After a failed attempt to reach Makalu base camp, I was afraid of what could happen on the way to Kanchenjunga south and north base camps. Situated at the east of Nepal and bordering with Sikkim, India, Kanchenjunga is the 3rd highest mountain in the world. This of course sounds attractive for someone in love with the mountains like me. However, it’s just next to Makalu and so far the weather kept on being nasty. What will I find there ? Will I also end up going back without seeing the mountain I would have struggled for ? Read More →
Often do photographic opportunities show up when you expect them the least. Being able to recognize and seize these opportunities is an important part of our photographic journey and a competence one can acquire quickly while traveling by simply being observant and open at anytime. When Lost Earth Adventures and I agreed to cooperate on documenting the Makalu base camp trek in the Nepalese Himalayas, I only had a rudimentary idea of what I would experience there. The trek being far less trodden than its counterparts in the Annapurna or Everest regions, the amount of information available was low, which is one of the reasons it caught my attention.
I see photography as a tool of personal expression. So why do we have this tendency to copy each others work? Of course, it’s always comforting to know that we’re able to reproduce a photograph we admire, but then why show it to the world if it doesn’t represent what we saw? Isn’t it more rewarding to create something on our own, something that represents us? Or at least try to? Read More →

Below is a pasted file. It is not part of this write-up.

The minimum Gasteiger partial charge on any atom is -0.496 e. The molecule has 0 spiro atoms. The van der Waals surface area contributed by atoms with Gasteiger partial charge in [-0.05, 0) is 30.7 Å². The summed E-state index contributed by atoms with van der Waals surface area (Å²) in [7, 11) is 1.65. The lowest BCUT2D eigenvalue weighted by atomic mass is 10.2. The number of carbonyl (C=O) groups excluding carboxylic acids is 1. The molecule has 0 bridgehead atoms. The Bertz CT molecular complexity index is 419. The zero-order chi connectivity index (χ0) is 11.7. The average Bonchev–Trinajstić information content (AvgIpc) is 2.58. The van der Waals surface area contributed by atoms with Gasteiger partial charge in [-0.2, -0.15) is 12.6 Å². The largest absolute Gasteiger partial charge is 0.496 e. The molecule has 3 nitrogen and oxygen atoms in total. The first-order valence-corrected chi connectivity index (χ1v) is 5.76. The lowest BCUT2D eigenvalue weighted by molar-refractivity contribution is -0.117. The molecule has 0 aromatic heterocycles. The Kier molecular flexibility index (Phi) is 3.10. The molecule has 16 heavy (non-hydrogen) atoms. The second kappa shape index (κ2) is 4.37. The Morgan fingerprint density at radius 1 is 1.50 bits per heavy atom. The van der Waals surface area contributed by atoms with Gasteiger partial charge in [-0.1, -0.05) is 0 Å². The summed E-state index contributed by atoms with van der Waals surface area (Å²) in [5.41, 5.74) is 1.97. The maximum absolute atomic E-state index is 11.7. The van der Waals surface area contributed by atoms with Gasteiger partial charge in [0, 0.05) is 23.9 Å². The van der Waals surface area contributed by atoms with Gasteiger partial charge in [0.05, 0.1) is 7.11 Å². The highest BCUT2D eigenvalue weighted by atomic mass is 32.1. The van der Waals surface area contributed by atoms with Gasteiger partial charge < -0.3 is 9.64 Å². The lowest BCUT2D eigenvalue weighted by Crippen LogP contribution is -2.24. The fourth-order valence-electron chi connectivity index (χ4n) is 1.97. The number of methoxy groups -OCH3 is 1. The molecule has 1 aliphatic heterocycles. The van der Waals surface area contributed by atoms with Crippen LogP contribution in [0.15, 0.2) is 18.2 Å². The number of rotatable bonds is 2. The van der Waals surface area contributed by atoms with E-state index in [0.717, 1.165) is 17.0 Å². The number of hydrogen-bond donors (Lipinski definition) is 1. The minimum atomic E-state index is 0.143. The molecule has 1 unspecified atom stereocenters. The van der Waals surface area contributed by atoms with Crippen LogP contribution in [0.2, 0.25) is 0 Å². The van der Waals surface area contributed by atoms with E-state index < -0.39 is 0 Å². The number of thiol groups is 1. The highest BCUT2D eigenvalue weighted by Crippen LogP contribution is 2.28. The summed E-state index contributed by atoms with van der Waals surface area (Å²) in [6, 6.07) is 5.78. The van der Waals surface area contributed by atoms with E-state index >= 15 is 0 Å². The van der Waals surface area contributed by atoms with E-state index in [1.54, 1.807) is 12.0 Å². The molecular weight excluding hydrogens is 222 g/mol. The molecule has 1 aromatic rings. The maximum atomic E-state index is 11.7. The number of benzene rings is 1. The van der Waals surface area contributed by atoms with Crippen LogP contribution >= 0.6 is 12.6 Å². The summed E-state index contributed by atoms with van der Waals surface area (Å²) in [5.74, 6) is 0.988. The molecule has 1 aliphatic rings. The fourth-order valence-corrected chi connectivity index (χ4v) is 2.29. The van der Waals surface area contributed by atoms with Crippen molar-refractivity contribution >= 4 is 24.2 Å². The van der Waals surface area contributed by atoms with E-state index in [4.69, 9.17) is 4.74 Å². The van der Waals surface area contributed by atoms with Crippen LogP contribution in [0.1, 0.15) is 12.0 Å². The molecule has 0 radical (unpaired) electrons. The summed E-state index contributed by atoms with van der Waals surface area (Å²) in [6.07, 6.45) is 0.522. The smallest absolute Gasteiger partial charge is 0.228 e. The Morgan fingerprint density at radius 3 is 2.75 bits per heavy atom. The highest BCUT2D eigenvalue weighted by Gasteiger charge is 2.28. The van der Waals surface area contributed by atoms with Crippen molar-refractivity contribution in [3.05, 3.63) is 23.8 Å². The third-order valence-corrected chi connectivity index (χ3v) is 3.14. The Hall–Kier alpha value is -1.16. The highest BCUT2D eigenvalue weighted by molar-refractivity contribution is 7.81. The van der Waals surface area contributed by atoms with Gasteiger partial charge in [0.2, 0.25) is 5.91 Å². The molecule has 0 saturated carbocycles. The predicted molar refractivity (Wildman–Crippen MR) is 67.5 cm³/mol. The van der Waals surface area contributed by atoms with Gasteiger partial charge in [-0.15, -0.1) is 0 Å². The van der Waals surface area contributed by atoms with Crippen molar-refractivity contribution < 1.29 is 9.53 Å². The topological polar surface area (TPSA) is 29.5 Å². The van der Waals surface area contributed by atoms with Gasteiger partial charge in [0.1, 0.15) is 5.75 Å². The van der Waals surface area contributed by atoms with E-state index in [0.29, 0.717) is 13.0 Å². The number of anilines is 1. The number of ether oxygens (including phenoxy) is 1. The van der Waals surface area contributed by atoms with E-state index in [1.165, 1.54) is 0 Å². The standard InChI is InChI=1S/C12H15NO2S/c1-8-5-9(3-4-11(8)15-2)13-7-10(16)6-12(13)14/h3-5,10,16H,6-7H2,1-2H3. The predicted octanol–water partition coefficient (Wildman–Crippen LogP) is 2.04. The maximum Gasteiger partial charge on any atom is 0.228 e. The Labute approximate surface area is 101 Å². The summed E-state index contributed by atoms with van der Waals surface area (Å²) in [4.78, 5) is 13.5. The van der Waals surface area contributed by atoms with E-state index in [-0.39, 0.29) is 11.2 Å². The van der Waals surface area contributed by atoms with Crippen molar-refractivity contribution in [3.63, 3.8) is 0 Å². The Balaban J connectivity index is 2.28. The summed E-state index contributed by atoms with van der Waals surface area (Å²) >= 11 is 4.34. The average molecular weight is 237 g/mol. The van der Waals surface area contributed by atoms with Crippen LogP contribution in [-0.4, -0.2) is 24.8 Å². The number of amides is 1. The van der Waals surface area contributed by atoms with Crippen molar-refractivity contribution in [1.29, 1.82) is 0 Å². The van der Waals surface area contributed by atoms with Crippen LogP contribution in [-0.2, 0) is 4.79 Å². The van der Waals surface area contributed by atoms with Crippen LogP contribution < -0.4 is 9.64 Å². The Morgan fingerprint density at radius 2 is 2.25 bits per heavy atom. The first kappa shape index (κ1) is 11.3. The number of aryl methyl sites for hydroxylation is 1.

It is hard to be conscious of what is happening around you when after hours of research you finally found an interesting subject to photograph. To focus on your subject is the right attitude to adopt as it is the only way you can make the photograph you’ve been dreaming of, but it remains important to sometimes re-connect with your surroundings, if only for a few seconds. Read More →
Following the recent earthquakes that shook Nepal a few days ago, I started a campaign to raise funds in order to help the survivors through Karuna-Shechen organization. This operation has been launched but was approximate, a bit panicked, because I knew that I had to be fast if I wanted to be able to raise funds for such an event. When I launched this campaign, I contacted my friend Cindy Jeannon asking her if she would join by also giving away one of her prints. From there was born a short but well packaged project that, unfortunately, will not see the light of day. These words are hers and will shed light on it. Read More →
Last Saturday, while browsing my facebook timeline, I saw a message from my friend Suzan : “We are safe but many people died and big houses fell down in Kathmandu” along with a photograph of the kids of his orphanage and his family outside. They spent the following nights there, under a sole canvas sheet, as many other people did in Nepal, … maybe the “luckiest” of them considering what happened.
It is still hard to me to realise what has just happened. Among my travel experiences, Nepal was the place that made me evolve the most as a human being. The kindness and respect of the people I met and shared precious moments with, be they from the city or the countryside, rich or poor, transformed me.
So in these hard times I want to give back something to them. That’s why I decided to raise funds. The concept is simple: buy a fine art print of one of my photographs of Nepal from the blog, the facebook page or even the portfolio. The integrality of the benefits will then be transferred to Karuna-Shechen, a humanitarian organisation founded by Matthieu Ricard, and directed towards their relief efforts to help earthquake victims in Nepal.
Do not hesitate to spread the word. I hope that we will be many to support this cause, be it through this print concept or by giving directly to the concerned organisations (which you’ll find a non-exhaustive list here). Only the result matters.
Thanks so much for your help!
Some people may disagree with me, but I don’t think shooting all the time is the best way to improve our vision. It’s quite a recurrent advice though and I agree that the more we shoot, the more our skills will improve — to some extent. However, I do think it is sometimes important to forget about the camera and let our mind breathe and focus on something different. Read More →